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Japan’s Deputy Prime Minister said it was okay to drink and treat nuclear wastewater? Japanese netizen: You drink first

Japan's Deputy Prime Minister said it was okay to drink and treat nuclear wastewater? Japanese netizen: You drink first

On the morning of the 13th local time, the Japanese government held a cabinet meeting and formally decided to discharge the nuclear wastewater stored in the Fukushima Daiichi nuclear power plant of the Tokyo Electric Power Company into the sea. This decision of the Japanese government caused an uproar all over the world.

Japan’s Deputy Prime Minister said it was okay to drink and treat nuclear wastewater.

Japanese netizen: You drink first

On social media, Japanese netizens have been branding “opposing the discharge of nuclear wastewater into the sea” for several days. At present, more than 45,000 netizens have participated, saying that “nuclear wastewater cannot flow to the sea”.

According to Japan’s economic news, Taro Aso, Deputy Prime Minister and Finance Minister of Japan, told reporters after the cabinet meeting: “It is long overdue to do so according to scientific evidence” and said that “it’s okay to drink those water”.

In response, some Japanese netizens angrily posted: “If you really think so, drink it first!”

There are also Japanese netizens who made up a song on this topic: “Drink it, drink it, drink it until it is harmful to health!”

Some netizens pointed out, “The reason why Tokyo Electric Power Company said there was no place to put water storage tanks is deceptive. They just don’t want to spend more money on a useless nuclear power plant!”

Decisions against Japan Many countries expressed their positions

China: Japan is extremely irresponsible

Zhao Lijian, spokesman of the Chinese Ministry of Foreign Affairs, said at a regular press conference on the 13th that Japan’s practice of discharging pollutants into the sea is extremely irresponsible.

On the 13th, the South Korean government urgently convened a meeting of deputy ministers of relevant departments under the chairmanship of the State Adjustment Office, Ju Runzhe. At the press conference after the meeting, Ju Runzhe said that South Korea could not accept the Japanese government’s decision to discharge pollutants into the sea.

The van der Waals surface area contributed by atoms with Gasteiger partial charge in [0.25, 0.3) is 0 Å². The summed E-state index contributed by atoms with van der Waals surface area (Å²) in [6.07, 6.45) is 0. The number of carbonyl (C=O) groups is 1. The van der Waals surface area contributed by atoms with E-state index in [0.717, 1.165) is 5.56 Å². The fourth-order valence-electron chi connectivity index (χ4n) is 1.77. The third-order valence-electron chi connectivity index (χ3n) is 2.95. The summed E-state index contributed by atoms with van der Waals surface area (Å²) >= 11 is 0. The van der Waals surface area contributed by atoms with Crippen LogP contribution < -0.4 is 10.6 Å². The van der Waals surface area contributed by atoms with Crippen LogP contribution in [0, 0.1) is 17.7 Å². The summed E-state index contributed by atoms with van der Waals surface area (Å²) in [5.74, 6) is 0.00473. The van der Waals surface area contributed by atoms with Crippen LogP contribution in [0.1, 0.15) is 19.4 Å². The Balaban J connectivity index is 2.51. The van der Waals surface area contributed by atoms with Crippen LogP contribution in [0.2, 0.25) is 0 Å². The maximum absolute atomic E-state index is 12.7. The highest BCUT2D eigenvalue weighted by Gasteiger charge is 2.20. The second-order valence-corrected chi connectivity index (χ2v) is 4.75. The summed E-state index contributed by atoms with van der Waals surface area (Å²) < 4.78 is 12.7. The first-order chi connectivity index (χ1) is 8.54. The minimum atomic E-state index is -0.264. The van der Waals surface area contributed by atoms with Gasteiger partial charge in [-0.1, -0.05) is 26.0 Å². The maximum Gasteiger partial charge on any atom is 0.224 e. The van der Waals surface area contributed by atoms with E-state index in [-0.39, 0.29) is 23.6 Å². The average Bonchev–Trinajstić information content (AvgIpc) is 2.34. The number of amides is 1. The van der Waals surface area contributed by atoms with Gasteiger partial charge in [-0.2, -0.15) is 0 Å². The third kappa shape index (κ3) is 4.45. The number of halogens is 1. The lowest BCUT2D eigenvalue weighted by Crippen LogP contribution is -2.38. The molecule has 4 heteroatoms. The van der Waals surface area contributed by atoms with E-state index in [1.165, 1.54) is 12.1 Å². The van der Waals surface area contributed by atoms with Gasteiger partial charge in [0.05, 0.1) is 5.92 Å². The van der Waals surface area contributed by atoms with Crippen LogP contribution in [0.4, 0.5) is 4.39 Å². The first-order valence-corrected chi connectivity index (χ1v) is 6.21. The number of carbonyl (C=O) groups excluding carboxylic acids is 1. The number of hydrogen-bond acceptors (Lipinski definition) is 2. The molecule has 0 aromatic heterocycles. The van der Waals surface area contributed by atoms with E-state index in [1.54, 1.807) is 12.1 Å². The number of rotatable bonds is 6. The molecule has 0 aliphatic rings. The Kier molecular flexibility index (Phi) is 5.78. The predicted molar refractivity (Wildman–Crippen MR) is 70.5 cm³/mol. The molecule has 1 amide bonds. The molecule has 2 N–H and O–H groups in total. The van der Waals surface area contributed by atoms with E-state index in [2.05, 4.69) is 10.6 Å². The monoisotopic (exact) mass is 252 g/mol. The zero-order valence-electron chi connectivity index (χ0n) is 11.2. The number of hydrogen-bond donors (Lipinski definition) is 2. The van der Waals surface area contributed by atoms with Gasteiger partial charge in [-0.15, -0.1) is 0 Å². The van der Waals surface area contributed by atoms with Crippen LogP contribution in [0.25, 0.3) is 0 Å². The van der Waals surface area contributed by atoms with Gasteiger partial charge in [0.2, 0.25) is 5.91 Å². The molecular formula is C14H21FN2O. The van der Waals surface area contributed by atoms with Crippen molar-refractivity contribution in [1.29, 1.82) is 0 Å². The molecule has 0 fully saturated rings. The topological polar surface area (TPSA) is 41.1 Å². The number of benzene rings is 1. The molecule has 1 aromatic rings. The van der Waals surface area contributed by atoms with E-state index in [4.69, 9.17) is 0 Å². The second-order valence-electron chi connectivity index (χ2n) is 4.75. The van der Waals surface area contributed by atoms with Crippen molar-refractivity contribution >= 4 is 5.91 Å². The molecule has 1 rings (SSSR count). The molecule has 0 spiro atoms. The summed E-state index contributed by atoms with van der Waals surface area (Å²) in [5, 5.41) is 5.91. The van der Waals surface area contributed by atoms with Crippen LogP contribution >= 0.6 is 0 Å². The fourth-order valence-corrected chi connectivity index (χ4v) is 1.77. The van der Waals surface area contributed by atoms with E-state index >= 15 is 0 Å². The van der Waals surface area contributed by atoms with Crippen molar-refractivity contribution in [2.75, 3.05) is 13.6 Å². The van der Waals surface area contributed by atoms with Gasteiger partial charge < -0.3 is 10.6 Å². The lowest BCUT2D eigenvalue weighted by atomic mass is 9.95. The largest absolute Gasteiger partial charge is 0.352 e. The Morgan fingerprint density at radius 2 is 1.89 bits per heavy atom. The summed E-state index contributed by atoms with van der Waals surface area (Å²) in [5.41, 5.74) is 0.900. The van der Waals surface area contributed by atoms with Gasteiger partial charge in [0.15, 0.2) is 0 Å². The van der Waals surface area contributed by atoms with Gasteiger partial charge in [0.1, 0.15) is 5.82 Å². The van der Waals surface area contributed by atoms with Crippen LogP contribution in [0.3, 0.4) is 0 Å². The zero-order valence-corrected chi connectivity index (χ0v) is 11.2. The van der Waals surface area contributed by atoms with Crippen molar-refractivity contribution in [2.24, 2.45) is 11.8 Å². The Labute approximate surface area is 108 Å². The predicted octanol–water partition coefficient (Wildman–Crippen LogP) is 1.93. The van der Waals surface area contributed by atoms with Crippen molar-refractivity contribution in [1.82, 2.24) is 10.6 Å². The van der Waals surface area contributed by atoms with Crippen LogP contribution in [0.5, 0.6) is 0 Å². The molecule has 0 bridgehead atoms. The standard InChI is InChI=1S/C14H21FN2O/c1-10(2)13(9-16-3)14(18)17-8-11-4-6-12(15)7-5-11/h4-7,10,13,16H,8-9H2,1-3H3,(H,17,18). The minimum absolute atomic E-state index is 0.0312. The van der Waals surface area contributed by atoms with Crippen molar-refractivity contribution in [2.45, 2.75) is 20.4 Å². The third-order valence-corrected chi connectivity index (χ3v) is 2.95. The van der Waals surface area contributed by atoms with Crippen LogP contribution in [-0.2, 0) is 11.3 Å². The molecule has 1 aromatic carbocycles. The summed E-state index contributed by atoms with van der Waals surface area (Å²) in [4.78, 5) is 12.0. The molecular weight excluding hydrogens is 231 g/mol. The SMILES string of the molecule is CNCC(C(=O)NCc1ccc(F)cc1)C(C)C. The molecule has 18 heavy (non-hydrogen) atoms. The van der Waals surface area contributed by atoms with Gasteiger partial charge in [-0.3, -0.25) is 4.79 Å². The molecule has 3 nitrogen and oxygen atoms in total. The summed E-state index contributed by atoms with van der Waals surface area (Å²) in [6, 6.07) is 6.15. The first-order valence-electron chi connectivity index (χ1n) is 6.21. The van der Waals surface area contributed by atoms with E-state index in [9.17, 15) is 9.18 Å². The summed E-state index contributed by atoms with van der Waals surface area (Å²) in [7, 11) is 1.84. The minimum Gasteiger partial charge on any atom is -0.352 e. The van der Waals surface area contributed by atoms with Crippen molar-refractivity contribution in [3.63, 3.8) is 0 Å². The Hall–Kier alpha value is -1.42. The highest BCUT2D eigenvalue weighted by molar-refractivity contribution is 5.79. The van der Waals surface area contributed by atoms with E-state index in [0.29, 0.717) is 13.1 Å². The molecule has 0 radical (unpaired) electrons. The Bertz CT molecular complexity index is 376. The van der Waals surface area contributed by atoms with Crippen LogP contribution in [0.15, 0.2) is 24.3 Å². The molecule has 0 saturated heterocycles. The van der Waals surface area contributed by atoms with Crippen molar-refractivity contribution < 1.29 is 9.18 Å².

In addition, the Ministry of Marine and Aquaculture of South Korea said on the 13th that it was discussing the retroactive supervision of Japanese seafood.

On the 13th local time, the Japanese government held an online video briefing to the Japanese-based agencies on the discharge of nuclear wastewater into the sea. According to Japanese media reports, a total of 60 representatives from 49 countries, regions and international organizations attended the seminar. South Korea did not attend the meeting in the countries and regions around Japan.

Russia: The Japanese government did not consult with neighboring countries when making a decision.

On the evening of the 13th local time, the Russian Ministry of Foreign Affairs issued a statement on its website, saying that the Japanese government did not consult with neighboring countries, including Russia, and did not provide enough official information when making the decision.

Russia hopes to obtain a more detailed explanation from Japan on the discharge of nuclear sewage and allow the outside world to monitor the radiation situation in the region if necessary.

The U.S. State Department expressed support, and the Secretary of State actually issued a “thank you” note.

In response to the decision of the Japanese government, neighboring countries expressed their firm opposition and serious concern. However, the U.S. State Department issued a statement in support of the Japanese government’s decision to discharge pollutants into the sea. U.S. Secretary of State Blincoln even “thanks” Japan on social media. Such remarks also caused an uproar on social media in the United States. Many American netizens have stepped forward to express their anger, saying that this attitude and practice is unbelievable, and it is another “double standard” behavior of the United States.

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